Politics is war.
Uploaded on Oct 22, 2011
“Amerika” Miniseries, 1987 – 14.5 hours, in total.
playlist for the movie http://www.youtube.com/playlist?list=PL6B42A52B2363A16C
“Amerika” — suggesting a Russified name for the United States — is an American television miniseries that was broadcast in 1987 on ABC.
Entire miniseries available FREE on YouTube
“You had political freedom, but you lost your passion … How could we not win?”
Of interest, in the movie, the United States of America is depicted as fully
BALKANIZED, as follows:
The divided United States
In this fictional timeline, the United States Congress divided the United States into multiple “administrative areas” in 1988, one year after the Soviet takeover. These areas are intended to become separate nations, joined together in a new North American Union. A map shown onscreen reveals these administrative areas to be:
- California Special District: California, Nevada
- Western Semi-Autonomous: Colorado, Idaho, Montana, Utah, Wyoming
- Northwest: Oregon, Washington
- Southwest: Arizona, New Mexico
- North Central: Minnesota, North Dakota, South Dakota, Wisconsin
- Central: Illinois, Iowa, Kansas, Missouri, Nebraska (this is Peter Bradford’s administrative area, and the territory which eventually becomes Heartland, with Omaha as its capital)
- South Central: Arkansas, Louisiana, Oklahoma, Texas
- Southern: Alabama, Florida, Georgia, Mississippi
- Mid-Atlantic: Delaware, Maryland, North Carolina, South Carolina, Virginia
- Appalachia: Kentucky, Tennessee, West Virginia
- Ameritech: Indiana, Michigan, Ohio, Pennsylvania (presumably named after the phone company that serviced these areas)
- Northeastern: Connecticut, Maine, Massachusetts, New Hampshire, New Jersey, New York, Rhode Island, Vermont
In addition to these areas, Washington, D.C. comprises its own National Administrative District, South Florida is described by a character as the “Space Zone,” and there is a passing reference to three “International Cities,” one of which is San Francisco. Alaska is mentioned as never having been pacified, requiring continued engagement by Soviet troops, and there are pockets of armed resistance in the Rocky Mountains and in West Virginia. There is no mention of what happened to Hawaii, or to U.S. territories such as Puerto Rico, Guam and American Samoa.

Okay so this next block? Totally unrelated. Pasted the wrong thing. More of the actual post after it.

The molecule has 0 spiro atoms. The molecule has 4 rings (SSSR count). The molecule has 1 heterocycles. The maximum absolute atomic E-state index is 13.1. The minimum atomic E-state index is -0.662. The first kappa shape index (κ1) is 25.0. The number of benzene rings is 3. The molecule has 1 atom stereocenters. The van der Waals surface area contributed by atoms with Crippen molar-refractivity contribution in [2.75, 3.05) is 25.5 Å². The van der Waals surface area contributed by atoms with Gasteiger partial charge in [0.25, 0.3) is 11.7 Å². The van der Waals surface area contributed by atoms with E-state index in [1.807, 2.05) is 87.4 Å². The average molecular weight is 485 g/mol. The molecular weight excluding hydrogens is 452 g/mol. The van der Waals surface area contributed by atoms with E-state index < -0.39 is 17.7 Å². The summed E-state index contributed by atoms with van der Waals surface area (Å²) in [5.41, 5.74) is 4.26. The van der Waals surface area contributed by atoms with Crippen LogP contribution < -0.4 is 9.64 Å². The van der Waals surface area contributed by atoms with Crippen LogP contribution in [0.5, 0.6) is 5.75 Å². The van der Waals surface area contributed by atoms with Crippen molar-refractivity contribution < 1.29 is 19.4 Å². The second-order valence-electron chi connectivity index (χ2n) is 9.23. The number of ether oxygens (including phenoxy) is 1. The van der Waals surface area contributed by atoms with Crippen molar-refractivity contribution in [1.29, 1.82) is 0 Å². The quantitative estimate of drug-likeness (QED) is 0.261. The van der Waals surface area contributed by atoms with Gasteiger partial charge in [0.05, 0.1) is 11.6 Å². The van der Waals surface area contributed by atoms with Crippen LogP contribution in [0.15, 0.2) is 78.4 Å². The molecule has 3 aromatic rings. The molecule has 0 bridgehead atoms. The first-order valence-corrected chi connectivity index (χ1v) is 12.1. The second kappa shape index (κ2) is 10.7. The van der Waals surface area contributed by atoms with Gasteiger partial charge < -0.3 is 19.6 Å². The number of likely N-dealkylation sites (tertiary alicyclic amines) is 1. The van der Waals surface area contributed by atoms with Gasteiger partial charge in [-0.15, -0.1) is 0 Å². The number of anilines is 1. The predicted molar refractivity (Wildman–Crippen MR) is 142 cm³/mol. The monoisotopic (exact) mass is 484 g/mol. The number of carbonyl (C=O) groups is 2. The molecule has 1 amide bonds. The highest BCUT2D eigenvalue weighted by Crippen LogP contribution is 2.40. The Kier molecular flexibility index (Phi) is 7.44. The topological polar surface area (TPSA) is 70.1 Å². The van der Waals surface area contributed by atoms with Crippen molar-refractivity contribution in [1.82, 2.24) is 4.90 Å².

The flag of the occupation is the pale blue UN flag, with crossed American and Soviet flags superimposed on the sides. The American flag is shown without its stars, and this flag is displayed during the “Lincoln Week” ceremonies. The standard American flag is outlawed, although one scene shows a group of war veterans marching with the old American flag upside down, this being a distress signal. America’s national anthem, “The Star-Spangled Banner,” also is outlawed, but this does not stop a group of citizens from singing it (haltingly at first) after the “Lincoln Week” parade.
Abraham Lincoln is included with Karl Marx and Vladimir Lenin in propaganda. One of the signature scenes in the film is a twenty-minute, dialogue-free depiction of the celebration of “Lincoln Week” (a holiday replacing the Fourth of July), with both Lincoln and Lenin displayed on red banners that were most likely intended to be striking and startling to television audiences of the time.
A new Pledge of Allegiance is given by “rehabilitated” political prisoners upon release from the American gulags. The oath states: “I pledge my allegiance to the flag of the community of American, Soviet, and United Nations of the World, and to the principle for which it stands – a nation, indivisible with others of the Earth, joined in peace, and justice for all.” While the prisoners are told that they are free to refuse to make this pledge, the circumstances under which the oath is administered suggest otherwise.(1)